This Week in Programming: Perl 7 Brings ‘Different, Saner, More Modern Defaults’

This Week in Programming: Perl 7 Brings ‘Different, Saner, More Modern Defaults’

Originally posted on thenewstack.

There’s an old Monty Python bit I always want to reference when it comes to wonky version numbering, and Perl certainly offers no exception. This week saw the unveiling of Perl 7, which, they write, “is going to be Perl 5.32, mostly.”

As we’ve previously explored, the jump from Perl 5 to Perl 7 is because Perl 6 became such a completely different language than its predecessor that it decided to do just that, recently being renamed Raku and going off to live its own life, thank you very much. On this topic, the Perl 7 announcement says that “A long time ago, we thought that a very ambitious rewrite effort would replace v5.8. In short, that’s not what happened and the language has gone on to live a life of its own. So, 7 was the next available number. That’s it. It’s just the next cardinal number in line.” And in case you think it weird to simply move on to Perl 7, the team offers several examples of other weird version numbers, so that you might happily move on with your life and hopefully never speak of Perl 6 again.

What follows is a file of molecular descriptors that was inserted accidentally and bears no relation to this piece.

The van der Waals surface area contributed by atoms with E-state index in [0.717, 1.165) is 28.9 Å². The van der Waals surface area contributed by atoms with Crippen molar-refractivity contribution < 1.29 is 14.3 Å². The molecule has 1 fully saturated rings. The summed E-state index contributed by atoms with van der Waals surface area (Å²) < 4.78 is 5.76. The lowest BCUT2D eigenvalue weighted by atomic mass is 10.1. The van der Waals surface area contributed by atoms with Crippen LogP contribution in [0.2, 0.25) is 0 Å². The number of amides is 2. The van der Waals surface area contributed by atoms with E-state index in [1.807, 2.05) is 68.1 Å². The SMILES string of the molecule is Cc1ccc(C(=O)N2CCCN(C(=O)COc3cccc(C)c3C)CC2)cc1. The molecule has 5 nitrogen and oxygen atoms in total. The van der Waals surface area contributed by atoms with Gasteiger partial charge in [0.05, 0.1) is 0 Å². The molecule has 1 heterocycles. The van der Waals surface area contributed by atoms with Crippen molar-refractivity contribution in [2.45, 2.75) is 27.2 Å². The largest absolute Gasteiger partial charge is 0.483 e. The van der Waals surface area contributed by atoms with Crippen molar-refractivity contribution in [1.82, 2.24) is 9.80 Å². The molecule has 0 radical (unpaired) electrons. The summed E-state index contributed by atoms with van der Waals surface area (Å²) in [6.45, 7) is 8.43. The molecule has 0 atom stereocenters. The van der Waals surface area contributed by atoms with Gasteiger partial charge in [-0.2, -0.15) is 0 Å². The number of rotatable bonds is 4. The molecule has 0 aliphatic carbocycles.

Moving on, or going back as it were, Perl 7 is mostly just Perl 5.32, “but with different, saner, more modern defaults.” Essentially, Perl 7 adds a bunch of stuff as default that you would previously have had to declare, each and every time, at the beginning of your code. As for what’s happening to Perl 5, it’s going into long term maintenance mode, which means it likely has about a decade of support left.

What is new with Perl 7, then, other than defaults, you might wonder? The answer here, again is… not so much. While there are some things disappearing from Perl 5.32, they write that “again, this is essentially Perl 5.32 with the knobs and dials in different places.” New features, meanwhile, such as postfix dereferencing or the new isa operator, are available without you having to do anything. “That’s the benefit of the new social contract a major version provides. It’s a hard boundary where new features can exist by default on one side without disturbing the other side,” they write.

Source: thenewstack